Welcome to The CITE -- a blog on Course materials, Innovation, and Technology in Education, created by Mark Nelson and now part of the Publications Department of the National Association of College Stores. CITE is a pun with multiple meanings - referring to cite as in citation, something people reference; site as in location, website, or place people go to; and sight as in foresight or looking ahead to what is coming. Comments, discussion, feedback and ideas are welcome.

Tuesday, June 26, 2012

College Stores Must Get Involved in the E-Text Conversation

Last January, an e-textbook  pilot program was launched on five university campuses aimed at providing each with ways to access digital course materials and negotiate volume pricing deals designed to reduce costs to students and pay authors and publishers fairly. That program is now being expanded to at least 25 additional schools for the fall 2012 semester.

Through the pilot, each institution subsidizes the cost of the digital course materials, which are provided to students at no cost, with a print-on-demand version available for a $28 fee. The participating courses use McGraw-Hill Education e-books and digital learning materials, along with the Courseload reader and annotation software.

The program has also, in some cases, excluded the college store from the textbook equation.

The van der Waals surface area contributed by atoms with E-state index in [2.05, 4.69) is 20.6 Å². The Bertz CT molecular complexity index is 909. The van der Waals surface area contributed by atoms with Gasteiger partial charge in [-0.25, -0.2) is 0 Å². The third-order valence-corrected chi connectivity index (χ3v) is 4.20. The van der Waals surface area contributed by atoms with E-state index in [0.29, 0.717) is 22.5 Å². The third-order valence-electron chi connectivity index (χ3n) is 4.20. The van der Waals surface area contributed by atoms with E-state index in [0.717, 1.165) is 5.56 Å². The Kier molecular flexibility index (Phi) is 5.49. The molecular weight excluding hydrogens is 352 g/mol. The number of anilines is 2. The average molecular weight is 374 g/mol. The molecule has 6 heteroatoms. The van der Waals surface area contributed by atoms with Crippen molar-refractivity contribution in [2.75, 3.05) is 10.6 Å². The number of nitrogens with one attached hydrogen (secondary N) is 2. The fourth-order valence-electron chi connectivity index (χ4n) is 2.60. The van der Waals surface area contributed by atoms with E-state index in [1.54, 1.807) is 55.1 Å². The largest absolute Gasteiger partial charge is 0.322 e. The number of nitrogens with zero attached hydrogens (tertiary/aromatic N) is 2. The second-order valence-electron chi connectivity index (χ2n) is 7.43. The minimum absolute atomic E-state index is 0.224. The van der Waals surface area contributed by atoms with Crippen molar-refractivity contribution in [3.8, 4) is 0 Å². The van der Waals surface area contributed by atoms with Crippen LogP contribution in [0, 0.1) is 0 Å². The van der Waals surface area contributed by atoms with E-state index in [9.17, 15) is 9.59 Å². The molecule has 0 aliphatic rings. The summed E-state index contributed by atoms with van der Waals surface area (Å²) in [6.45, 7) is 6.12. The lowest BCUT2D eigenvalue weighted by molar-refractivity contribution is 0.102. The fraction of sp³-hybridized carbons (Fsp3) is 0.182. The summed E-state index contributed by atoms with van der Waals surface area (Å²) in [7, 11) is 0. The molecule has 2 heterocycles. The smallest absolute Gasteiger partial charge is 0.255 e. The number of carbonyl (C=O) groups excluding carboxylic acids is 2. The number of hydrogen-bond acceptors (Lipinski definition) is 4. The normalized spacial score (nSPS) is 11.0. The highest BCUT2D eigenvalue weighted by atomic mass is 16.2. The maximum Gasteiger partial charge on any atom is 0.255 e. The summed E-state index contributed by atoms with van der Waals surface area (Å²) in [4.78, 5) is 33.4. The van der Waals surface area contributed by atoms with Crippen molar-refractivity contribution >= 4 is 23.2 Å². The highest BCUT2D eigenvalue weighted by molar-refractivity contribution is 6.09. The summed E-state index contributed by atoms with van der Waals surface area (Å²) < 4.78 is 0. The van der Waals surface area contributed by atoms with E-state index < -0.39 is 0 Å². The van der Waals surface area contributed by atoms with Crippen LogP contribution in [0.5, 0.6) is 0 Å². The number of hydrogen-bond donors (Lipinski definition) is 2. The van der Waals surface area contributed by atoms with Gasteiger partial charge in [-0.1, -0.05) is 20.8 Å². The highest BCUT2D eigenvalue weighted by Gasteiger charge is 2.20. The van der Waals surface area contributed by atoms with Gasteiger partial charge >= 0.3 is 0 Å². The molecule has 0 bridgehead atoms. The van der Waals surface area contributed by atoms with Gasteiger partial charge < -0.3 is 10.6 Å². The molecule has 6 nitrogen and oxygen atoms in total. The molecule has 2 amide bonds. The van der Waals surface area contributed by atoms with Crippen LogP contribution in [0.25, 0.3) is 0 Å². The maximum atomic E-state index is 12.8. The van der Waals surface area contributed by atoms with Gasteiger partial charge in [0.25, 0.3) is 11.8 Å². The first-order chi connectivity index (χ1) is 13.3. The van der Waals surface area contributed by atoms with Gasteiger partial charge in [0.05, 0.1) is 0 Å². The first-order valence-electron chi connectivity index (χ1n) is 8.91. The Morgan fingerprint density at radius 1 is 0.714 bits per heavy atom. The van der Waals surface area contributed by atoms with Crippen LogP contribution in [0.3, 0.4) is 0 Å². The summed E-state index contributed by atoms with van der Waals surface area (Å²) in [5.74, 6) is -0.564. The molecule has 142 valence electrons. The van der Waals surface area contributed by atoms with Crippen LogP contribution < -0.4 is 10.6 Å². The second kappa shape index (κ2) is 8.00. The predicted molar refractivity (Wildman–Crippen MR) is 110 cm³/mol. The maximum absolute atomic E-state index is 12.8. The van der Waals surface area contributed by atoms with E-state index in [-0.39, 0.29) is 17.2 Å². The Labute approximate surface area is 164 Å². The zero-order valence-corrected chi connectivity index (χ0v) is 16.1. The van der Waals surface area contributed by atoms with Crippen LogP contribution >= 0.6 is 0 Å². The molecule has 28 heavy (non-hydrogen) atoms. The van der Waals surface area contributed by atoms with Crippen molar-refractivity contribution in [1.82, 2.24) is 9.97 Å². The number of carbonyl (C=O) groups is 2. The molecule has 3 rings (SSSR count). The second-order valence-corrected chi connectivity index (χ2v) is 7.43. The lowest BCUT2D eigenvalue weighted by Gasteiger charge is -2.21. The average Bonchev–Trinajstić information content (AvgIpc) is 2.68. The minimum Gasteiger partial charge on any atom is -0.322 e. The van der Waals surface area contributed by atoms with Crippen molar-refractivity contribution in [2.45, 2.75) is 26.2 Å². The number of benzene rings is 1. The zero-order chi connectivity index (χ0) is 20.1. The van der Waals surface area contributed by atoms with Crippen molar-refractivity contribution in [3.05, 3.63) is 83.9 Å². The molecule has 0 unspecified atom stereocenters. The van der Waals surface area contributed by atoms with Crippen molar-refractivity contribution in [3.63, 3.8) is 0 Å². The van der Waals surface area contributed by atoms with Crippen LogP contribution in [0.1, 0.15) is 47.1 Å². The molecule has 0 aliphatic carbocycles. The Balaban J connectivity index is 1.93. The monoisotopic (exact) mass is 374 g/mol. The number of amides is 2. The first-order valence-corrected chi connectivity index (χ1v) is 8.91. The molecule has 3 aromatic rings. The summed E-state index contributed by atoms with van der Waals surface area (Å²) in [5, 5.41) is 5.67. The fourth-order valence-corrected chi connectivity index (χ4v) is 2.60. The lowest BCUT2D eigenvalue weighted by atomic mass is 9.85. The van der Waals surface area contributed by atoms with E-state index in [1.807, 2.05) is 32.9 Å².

“When students don’t need to shop at our stores for their books, they certainly don’t need us for school supplies and other items,” wrote Jon Kates, executive director of the University of Virginia Bookstores and Cavalier Computers, in the For What It’s Worth column in the March/April 2012 edition of The College Store magazine.

UVA was one of the first schools to take part in the pilot and will continue to look at the program this fall, so Kates has had a firsthand look at the program. He’s also being proactive and listed in the column a variety of ways his store is working to remain relevant on campus.

“This program/model is really about institutional licensing,” said Mark Nelson, chief information officer of the NACS and vice president of NACS Media Solutions. “There are a lot of challenges and shortcomings of institutional licensing models, but unless stores understand those better, it will be difficult for the industry to speak with sufficient credibility on the topic. Stores should work to get involved.”

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